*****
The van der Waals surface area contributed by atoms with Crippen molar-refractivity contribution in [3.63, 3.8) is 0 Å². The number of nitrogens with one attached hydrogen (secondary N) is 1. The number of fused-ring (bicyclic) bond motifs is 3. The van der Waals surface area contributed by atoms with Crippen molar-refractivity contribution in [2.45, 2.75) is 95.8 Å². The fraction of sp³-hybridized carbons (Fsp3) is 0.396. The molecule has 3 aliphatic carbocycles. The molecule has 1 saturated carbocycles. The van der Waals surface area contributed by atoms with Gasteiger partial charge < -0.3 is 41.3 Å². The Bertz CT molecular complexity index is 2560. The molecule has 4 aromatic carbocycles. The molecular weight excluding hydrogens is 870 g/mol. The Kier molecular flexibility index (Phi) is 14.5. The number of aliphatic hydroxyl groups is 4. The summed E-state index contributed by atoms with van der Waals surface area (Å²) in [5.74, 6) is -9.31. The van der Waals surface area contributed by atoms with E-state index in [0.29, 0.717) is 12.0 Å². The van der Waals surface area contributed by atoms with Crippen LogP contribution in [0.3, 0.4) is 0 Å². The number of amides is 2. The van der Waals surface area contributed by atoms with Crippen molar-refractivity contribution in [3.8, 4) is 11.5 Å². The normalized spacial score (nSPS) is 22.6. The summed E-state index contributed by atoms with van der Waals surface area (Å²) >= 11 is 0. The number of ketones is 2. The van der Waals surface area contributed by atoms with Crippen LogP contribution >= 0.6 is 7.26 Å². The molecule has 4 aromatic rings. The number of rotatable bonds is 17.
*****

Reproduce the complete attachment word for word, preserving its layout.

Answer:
The van der Waals surface area contributed by atoms with Crippen molar-refractivity contribution in [3.63, 3.8) is 0 Å². The number of nitrogens with one attached hydrogen (secondary N) is 1. The number of fused-ring (bicyclic) bond motifs is 3. The van der Waals surface area contributed by atoms with Crippen molar-refractivity contribution in [2.45, 2.75) is 95.8 Å². The fraction of sp³-hybridized carbons (Fsp3) is 0.396. The molecule has 3 aliphatic carbocycles. The molecule has 1 saturated carbocycles. The van der Waals surface area contributed by atoms with Gasteiger partial charge < -0.3 is 41.3 Å². The Bertz CT molecular complexity index is 2560. The molecule has 4 aromatic carbocycles. The molecular weight excluding hydrogens is 870 g/mol. The Kier molecular flexibility index (Phi) is 14.5. The number of aliphatic hydroxyl groups is 4. The summed E-state index contributed by atoms with van der Waals surface area (Å²) in [5.74, 6) is -9.31. The van der Waals surface area contributed by atoms with E-state index in [0.29, 0.717) is 12.0 Å². The van der Waals surface area contributed by atoms with Crippen LogP contribution in [0.3, 0.4) is 0 Å². The number of amides is 2. The van der Waals surface area contributed by atoms with Crippen molar-refractivity contribution in [3.8, 4) is 11.5 Å². The normalized spacial score (nSPS) is 22.6. The summed E-state index contributed by atoms with van der Waals surface area (Å²) >= 11 is 0. The number of ketones is 2. The van der Waals surface area contributed by atoms with Crippen LogP contribution >= 0.6 is 7.26 Å². The molecule has 4 aromatic rings. The number of rotatable bonds is 17.